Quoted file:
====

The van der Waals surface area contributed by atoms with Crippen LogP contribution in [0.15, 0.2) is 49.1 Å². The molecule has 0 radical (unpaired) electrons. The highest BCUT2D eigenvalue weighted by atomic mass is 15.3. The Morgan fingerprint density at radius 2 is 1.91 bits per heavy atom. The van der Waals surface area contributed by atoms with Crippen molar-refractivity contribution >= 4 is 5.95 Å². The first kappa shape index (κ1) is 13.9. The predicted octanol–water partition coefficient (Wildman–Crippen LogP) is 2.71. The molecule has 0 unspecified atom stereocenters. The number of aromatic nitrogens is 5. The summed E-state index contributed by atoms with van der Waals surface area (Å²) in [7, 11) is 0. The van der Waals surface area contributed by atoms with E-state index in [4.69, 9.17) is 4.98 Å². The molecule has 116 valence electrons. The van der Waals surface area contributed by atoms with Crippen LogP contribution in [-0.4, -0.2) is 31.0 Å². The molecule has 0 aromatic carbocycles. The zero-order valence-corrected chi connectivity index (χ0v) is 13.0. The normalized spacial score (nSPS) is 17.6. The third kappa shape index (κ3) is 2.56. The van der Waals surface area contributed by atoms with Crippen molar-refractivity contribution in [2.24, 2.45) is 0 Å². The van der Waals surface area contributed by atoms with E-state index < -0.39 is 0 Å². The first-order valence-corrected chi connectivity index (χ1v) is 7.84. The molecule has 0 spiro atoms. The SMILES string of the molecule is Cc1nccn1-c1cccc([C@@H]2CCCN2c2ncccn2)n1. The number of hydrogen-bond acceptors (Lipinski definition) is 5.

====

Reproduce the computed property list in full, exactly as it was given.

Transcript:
The van der Waals surface area contributed by atoms with Crippen LogP contribution in [0.15, 0.2) is 49.1 Å². The molecule has 0 radical (unpaired) electrons. The highest BCUT2D eigenvalue weighted by atomic mass is 15.3. The Morgan fingerprint density at radius 2 is 1.91 bits per heavy atom. The van der Waals surface area contributed by atoms with Crippen molar-refractivity contribution >= 4 is 5.95 Å². The first kappa shape index (κ1) is 13.9. The predicted octanol–water partition coefficient (Wildman–Crippen LogP) is 2.71. The molecule has 0 unspecified atom stereocenters. The number of aromatic nitrogens is 5. The summed E-state index contributed by atoms with van der Waals surface area (Å²) in [7, 11) is 0. The van der Waals surface area contributed by atoms with E-state index in [4.69, 9.17) is 4.98 Å². The molecule has 116 valence electrons. The van der Waals surface area contributed by atoms with Crippen LogP contribution in [-0.4, -0.2) is 31.0 Å². The molecule has 0 aromatic carbocycles. The zero-order valence-corrected chi connectivity index (χ0v) is 13.0. The normalized spacial score (nSPS) is 17.6. The third kappa shape index (κ3) is 2.56. The van der Waals surface area contributed by atoms with Crippen molar-refractivity contribution in [2.24, 2.45) is 0 Å². The van der Waals surface area contributed by atoms with E-state index < -0.39 is 0 Å². The first-order valence-corrected chi connectivity index (χ1v) is 7.84. The molecule has 0 spiro atoms. The SMILES string of the molecule is Cc1nccn1-c1cccc([C@@H]2CCCN2c2ncccn2)n1. The number of hydrogen-bond acceptors (Lipinski definition) is 5.